If you have responded to this essay by, “Hey, man, I was just looking for a book to read,” this book might not be for you. While the writing style is very simple, the ideas are complex and deep. Please, do yourself a favor and really think about the amazing ideas Sebold unabashedly thrusts before you as you turn the pages. And, by the way, if you see someone darting down the street screaming about some book they’ve just finished… it’s me.

    - Abbey H.

"The reader mourns for Susie as she watches her family from heaven"

       At the young age of fourteen Susie Salmon is brutally murdered. Alice Sebold gives Susie and the reader a chance to watch over the lives of the ones Susie left behind. Sebold’s first book, Lucky, was a memoir of her rape as a college freshman. She actually began The Lovely Bones before writing Lucky, but felt she should deal with her own experience before writing about someone else’s.

         In this riveting novel ten characters learn to accept certain circumstances and overcome massive obstacles. After Susie Salmon is murdered by one of her neighbors, George Harvey, at the tender age of fourteen, she narrates this story from up in heaven. Susie finds that heaven is whatever you want it to be. As she grows accustomed to living there, she is able to watch her friends and family down on Earth. Many families in this 1973 setting wanted to believe that murder could never occur in their suburban utopia. Susie’s parents refuse to believe their daughter is dead until the day Len Fenerman tells them that all of the evidence points to her death.

     Susie watches as her family grieves for her. They each attempt to deal with this tragedy in very different ways. She follows Ray Singh, the first and last boy she kissed, and Ruth Connors, the last girl she touched as she sped towards heaven. Susie watches as her loved ones fall away from each other, then come together to finally heal. Susie eventually learns to accept death as she studies her killer. “ What I think was the hardest for me to realize was that he tried each time to stop himself. He had killed animals, taking lesser lives to keep from killing a child. ” Although she tried to live her life through her sister Lindsey, she lets her go on to her own life. We see that there may be some logic in that we always want to believe our loved ones are somewhere watching us after they die.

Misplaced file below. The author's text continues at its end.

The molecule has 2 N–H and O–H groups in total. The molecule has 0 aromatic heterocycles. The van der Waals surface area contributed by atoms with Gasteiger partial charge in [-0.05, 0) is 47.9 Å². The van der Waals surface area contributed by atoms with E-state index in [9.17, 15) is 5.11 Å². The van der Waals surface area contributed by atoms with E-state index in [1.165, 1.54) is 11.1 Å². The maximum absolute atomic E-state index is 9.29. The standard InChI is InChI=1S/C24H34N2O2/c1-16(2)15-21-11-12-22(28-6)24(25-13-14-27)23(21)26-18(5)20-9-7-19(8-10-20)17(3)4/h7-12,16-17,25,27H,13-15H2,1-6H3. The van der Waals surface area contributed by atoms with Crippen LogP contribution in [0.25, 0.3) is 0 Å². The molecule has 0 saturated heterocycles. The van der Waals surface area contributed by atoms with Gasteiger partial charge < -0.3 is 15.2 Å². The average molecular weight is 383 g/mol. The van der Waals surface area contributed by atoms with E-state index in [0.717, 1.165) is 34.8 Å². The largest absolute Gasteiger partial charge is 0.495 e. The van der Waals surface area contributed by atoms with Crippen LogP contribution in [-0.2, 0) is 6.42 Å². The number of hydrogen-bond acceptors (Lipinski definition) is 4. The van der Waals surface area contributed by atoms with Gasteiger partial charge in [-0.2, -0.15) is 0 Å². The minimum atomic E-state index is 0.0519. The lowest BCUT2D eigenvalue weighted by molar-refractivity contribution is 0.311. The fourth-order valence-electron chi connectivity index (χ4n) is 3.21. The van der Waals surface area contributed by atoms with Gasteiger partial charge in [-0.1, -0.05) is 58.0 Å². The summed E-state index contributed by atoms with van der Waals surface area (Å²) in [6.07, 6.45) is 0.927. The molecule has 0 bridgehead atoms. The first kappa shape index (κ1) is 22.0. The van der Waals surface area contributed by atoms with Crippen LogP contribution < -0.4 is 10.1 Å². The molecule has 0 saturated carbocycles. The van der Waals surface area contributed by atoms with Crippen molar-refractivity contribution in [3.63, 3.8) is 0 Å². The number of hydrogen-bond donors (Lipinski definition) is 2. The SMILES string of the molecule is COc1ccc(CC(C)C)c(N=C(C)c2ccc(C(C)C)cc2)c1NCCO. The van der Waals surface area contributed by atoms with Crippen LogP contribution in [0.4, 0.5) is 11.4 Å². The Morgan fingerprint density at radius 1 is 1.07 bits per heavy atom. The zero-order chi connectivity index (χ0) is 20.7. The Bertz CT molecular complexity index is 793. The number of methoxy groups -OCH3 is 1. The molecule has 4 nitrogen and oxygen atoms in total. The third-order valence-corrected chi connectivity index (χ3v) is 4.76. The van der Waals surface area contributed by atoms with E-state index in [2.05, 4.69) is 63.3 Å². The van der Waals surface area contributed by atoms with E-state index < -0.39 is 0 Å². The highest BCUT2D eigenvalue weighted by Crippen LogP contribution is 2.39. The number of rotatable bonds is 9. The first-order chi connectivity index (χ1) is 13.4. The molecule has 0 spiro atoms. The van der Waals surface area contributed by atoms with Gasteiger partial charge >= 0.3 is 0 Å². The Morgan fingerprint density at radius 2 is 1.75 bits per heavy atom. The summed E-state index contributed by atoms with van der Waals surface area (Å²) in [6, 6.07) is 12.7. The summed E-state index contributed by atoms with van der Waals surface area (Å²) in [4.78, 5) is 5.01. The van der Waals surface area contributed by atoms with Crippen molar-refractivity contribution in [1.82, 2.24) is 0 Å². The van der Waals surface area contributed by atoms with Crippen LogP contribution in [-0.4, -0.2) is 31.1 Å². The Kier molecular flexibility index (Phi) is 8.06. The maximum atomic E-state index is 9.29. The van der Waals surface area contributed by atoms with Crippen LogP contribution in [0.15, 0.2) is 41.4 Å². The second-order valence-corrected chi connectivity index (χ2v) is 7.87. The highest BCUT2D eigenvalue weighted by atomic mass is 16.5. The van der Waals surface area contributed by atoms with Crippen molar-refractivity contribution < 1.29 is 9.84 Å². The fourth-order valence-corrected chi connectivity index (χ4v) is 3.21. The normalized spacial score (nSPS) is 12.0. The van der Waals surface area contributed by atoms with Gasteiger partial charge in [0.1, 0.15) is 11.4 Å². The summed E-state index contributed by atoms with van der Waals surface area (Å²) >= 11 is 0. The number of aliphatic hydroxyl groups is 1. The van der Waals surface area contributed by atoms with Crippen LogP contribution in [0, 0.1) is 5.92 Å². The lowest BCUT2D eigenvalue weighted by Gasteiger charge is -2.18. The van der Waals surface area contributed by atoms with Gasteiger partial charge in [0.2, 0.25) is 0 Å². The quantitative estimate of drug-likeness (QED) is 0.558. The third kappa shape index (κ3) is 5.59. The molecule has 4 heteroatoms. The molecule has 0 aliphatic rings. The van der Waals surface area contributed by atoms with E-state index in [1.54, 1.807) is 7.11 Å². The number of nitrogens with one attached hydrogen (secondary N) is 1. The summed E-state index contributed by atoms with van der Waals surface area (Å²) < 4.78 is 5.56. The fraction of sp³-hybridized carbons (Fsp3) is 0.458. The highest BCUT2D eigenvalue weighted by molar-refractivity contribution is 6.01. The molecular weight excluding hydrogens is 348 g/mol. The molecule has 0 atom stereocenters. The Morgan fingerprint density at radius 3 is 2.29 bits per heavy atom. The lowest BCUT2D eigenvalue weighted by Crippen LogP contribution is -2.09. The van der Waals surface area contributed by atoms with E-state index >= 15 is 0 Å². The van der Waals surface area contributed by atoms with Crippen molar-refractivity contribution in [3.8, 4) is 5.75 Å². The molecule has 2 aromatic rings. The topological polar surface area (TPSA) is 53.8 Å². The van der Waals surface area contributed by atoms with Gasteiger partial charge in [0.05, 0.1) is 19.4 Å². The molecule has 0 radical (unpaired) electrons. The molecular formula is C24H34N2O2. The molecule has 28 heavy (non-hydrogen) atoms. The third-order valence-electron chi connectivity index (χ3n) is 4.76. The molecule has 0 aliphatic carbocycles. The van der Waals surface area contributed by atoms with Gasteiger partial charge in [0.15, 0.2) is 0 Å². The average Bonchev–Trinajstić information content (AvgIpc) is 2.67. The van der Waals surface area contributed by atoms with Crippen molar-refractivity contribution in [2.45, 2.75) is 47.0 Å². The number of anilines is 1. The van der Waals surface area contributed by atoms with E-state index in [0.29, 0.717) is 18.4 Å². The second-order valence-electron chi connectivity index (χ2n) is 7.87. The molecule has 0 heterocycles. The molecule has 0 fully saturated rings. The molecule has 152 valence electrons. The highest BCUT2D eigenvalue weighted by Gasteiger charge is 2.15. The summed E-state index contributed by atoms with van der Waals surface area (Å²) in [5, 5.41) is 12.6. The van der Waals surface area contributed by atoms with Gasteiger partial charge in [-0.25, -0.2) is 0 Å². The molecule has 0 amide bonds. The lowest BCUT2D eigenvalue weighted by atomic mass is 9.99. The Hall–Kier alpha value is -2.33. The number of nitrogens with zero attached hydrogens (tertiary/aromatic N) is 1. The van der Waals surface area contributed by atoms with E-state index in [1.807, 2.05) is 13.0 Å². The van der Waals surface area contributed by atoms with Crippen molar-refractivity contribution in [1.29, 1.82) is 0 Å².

The mood of this piece is very remorseful and painful. The reader mourns for Susie and her family, for the desires Susie has in heaven, and for the fact that she can’t reach any of the people she loves. The themes of this story are grief, and how the characters deal with it, and love and acceptance - not only love and acceptance of the dead but also the living.

    - Olivia R.

"a powerful example of unconditional love"

      An intriguing, mesmerizing novel, The Lovely Bones is told from the perspective of a young girl murdered at the age of fourteen. Susie Salmon, an ordinary girl living in what she describes as a “perfect world”, is raped and killed in 1973. Her killer, George Harvey, persuades her to follow him into a cornfield, where he traps her. After telling the story of her gruesome death, Susie describes her experiences in heaven and watches over her family on Earth. Susie watches life back in her neighborhood and eventually decides to accept her fate. She realizes that her case may never be solved and she might have to wait until her family is in heaven to tell them what truly happened.